In the near term, the company is focused on return on equity, core operating cash flows as well as earnings per share. It appears the company is making a real effort to execute shareholder-friendly policies.

Itochu Corp

Itochu Corporation was first founded in 1858 as a linen trading operation. Perhaps the history of this company takes Buffett back to the humble beginnings of Berkshire Hathaway itself.

Itochu has segments focused on domestic trading, import/export and overseas trading of various products such as textiles, machinery, metals, minerals, energy, chemicals, food, general products, realty, information and communications technology and finance.

The company trades at 5.4 times free cash flow, 9.2 times earnings and 1.36 times book value. It is the only one of the five with price momentum and strong share price performance over the past years.

However, there's been a short-selling campaign in the past where Glaucus research alleged Itochu's accounting wasn't up to snuff. The report is from 2016. Here is one quote that stood out to me:

"Based on our analysis, which we present in full in this report, we believe that Itochu will be embroiled in an accounting scandal as large as Toshiba. Accordingly, we value Itochu at ¥631.00 per share, a downside of 50% from its current traded price."

Sumitomo Corp

Sumitomo Corp is a trading house that's active in metal products, transportation, infrastructure, media & digital, living-related & real estate, mineral resources, energy, chemicals and electronics. The company strives to improve its returns on equity and profitability. It aims for 10% return on equity.

The company views energy, retail (in Asia) and food & agriculture as its future drivers of growth. The company wants to focus on Brazil, India, Myanmar Turkey, and Sub-Saharan Africa as areas of specific interest.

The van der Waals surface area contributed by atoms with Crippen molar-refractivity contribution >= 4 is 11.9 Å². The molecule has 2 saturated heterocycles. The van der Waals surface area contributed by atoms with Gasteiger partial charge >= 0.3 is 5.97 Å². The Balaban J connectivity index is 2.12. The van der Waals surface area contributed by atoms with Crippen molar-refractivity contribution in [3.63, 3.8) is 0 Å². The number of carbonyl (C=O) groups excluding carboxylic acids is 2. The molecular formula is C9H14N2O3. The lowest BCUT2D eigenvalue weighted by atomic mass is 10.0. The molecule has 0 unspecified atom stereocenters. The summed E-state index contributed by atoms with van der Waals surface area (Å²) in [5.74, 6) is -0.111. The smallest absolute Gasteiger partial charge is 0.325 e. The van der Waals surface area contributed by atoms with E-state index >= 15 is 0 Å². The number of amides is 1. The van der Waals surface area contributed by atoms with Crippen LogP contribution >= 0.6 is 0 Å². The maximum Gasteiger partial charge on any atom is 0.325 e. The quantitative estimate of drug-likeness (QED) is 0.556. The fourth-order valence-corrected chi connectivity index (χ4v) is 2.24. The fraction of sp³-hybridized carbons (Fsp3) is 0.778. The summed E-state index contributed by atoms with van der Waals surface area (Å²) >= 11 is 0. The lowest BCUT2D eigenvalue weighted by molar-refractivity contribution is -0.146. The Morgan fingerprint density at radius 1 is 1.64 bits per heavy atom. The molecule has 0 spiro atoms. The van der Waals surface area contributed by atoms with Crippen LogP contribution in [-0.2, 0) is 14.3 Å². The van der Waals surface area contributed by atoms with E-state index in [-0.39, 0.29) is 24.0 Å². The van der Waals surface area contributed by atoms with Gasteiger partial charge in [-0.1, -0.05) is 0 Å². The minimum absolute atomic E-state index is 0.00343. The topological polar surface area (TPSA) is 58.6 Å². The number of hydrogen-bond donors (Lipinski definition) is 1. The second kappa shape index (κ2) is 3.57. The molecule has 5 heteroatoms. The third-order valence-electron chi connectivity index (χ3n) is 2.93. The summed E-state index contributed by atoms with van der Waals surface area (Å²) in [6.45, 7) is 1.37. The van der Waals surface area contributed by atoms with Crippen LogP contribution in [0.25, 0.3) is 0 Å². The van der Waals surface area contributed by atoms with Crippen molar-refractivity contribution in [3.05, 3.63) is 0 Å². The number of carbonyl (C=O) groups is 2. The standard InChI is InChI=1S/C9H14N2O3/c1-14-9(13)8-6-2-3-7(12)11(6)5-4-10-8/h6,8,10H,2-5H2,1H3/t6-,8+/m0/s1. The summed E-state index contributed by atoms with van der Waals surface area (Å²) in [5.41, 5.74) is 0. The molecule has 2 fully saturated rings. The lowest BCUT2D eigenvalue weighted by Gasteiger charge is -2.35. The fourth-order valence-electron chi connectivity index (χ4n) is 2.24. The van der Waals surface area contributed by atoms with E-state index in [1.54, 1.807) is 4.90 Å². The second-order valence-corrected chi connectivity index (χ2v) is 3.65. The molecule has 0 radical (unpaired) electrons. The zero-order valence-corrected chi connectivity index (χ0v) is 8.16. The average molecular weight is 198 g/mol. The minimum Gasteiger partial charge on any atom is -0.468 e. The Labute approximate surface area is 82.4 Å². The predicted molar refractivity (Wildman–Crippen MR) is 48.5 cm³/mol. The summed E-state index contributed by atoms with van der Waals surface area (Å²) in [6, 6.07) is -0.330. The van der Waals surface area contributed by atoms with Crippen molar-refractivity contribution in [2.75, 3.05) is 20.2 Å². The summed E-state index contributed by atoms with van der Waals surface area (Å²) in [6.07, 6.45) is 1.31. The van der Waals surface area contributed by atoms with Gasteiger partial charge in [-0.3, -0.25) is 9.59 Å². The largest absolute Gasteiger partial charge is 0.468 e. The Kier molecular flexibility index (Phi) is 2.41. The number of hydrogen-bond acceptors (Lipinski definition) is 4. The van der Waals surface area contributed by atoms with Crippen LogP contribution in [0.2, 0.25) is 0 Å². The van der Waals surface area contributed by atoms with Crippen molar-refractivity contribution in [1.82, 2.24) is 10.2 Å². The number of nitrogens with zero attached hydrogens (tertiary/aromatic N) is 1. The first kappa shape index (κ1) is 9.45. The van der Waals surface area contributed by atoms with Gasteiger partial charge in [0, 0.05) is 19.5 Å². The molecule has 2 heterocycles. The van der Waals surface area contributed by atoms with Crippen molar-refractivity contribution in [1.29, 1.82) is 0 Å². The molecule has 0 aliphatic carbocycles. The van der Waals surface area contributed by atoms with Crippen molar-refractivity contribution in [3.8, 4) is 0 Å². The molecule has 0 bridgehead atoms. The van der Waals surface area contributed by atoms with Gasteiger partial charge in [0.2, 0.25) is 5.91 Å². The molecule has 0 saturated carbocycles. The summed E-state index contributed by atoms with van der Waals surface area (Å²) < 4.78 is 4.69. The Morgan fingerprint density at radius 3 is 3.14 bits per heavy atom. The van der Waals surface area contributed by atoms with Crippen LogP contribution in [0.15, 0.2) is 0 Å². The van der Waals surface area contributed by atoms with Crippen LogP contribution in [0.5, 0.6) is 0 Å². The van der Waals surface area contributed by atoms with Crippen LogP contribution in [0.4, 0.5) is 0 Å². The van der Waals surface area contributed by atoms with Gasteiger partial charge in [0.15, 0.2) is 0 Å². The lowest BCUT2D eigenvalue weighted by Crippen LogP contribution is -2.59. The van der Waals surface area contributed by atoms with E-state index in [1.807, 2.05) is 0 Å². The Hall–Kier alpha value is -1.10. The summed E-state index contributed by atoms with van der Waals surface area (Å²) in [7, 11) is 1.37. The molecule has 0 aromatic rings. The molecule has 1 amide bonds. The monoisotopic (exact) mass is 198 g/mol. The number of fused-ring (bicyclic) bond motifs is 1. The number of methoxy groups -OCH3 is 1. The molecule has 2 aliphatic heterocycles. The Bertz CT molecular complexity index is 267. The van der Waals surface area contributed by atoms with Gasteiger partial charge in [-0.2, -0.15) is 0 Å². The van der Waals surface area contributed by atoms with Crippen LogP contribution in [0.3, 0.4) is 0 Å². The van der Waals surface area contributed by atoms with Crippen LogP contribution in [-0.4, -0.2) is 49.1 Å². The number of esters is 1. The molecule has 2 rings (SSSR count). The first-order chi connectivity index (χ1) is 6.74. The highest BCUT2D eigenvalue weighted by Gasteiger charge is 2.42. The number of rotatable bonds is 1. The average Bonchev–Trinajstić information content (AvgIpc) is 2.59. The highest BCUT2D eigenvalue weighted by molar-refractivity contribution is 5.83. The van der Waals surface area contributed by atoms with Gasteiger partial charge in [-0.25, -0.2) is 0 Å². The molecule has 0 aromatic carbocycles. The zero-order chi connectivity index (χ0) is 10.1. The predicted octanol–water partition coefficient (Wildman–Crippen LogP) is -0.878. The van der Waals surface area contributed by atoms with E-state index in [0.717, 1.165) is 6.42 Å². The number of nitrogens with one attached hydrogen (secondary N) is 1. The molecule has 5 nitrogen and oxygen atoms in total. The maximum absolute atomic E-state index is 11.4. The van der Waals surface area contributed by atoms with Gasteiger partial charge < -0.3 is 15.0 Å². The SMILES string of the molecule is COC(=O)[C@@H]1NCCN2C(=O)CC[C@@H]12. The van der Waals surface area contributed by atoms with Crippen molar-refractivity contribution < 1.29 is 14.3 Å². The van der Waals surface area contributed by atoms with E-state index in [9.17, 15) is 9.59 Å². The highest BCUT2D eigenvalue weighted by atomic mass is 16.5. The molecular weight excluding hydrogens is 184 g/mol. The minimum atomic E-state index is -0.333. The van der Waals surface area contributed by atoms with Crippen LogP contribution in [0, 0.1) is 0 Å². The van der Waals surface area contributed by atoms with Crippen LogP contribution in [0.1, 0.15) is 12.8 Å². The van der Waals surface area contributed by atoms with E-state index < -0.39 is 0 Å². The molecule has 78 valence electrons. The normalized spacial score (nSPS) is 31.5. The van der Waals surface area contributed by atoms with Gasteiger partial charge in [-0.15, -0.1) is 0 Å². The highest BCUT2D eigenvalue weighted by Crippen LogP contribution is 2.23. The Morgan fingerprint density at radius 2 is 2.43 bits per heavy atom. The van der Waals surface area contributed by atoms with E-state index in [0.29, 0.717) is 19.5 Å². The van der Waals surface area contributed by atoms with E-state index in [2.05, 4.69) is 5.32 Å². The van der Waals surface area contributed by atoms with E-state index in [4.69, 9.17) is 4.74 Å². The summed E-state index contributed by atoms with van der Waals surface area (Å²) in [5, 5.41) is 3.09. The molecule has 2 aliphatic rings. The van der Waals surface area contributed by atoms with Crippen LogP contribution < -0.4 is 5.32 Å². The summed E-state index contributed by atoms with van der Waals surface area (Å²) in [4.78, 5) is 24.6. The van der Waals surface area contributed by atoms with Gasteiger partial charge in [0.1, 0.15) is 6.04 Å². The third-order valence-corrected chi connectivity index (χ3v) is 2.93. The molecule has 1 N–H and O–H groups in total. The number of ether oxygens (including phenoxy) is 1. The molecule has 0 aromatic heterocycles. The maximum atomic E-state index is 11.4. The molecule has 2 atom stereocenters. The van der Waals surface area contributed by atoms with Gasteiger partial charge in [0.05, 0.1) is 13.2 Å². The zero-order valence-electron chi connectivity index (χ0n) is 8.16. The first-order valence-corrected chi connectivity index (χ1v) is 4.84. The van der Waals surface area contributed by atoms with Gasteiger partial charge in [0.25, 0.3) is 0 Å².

Overall, it doesn't appear as shareholder-friendly to me as some of the other trading houses. The company wants to increase its dividend but is currently not engaging in buybacks.

The valuation looks quite attractive. It trades at 21 times earnings and 0.4 times book value. If the company can really achieve 10% ROE, it is very cheap.

Marubeni Corp

Marubeni is active in lifestyle, real estate ICT, forestry, food and agriculture, chemicals, power business, energy, metals & mineral resources, plants, aerospace & marine, finance & leasing and venture capital. Agriculture and metals & mineral resources are particularly important because they make up a large portion of profitability.

The company is currently deleveraging because management views the debt as too high given we're amidst a global pandemic. Marubeni Corp's management has an interesting way to phrase its short term goals in its annual report:

"First is to "Rebuild and Strengthen Financial Foundation". As a result of a huge loss in the fiscal year ended March 31, 2020, our top priority is to focus on cash flow management in order to rebuild and strengthen our financial foundation."

Repayment of debt is prioritized by accumulating positive free cash flow after delivery of shareholder returns during the GC 2021 period and to achieve net DE ratio of around 1.0 times at the end of March 2022.

Unfortunately, that means no buybacks yet, but it does pay a 5% dividend yield. For growth, the company seems to be looking at its food group.

The company achieved double-digit return on equity figures for the past few years. This year brought the five-year average down to a mundane 7%.

Marubeni Corp trades at a 6.4 times earnings, 3.75 times free cash flow and 0.76 times book value. If the company can get back to its run-rate of 10% ROE, it looks quite cheap.

author [disclosure]: no position

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About the author:

Bram de Haas
Bram de Haas is managing editor of The Special Situations Report and Founder of Starshot Capital B.V.

Visit Bram de Haas's Website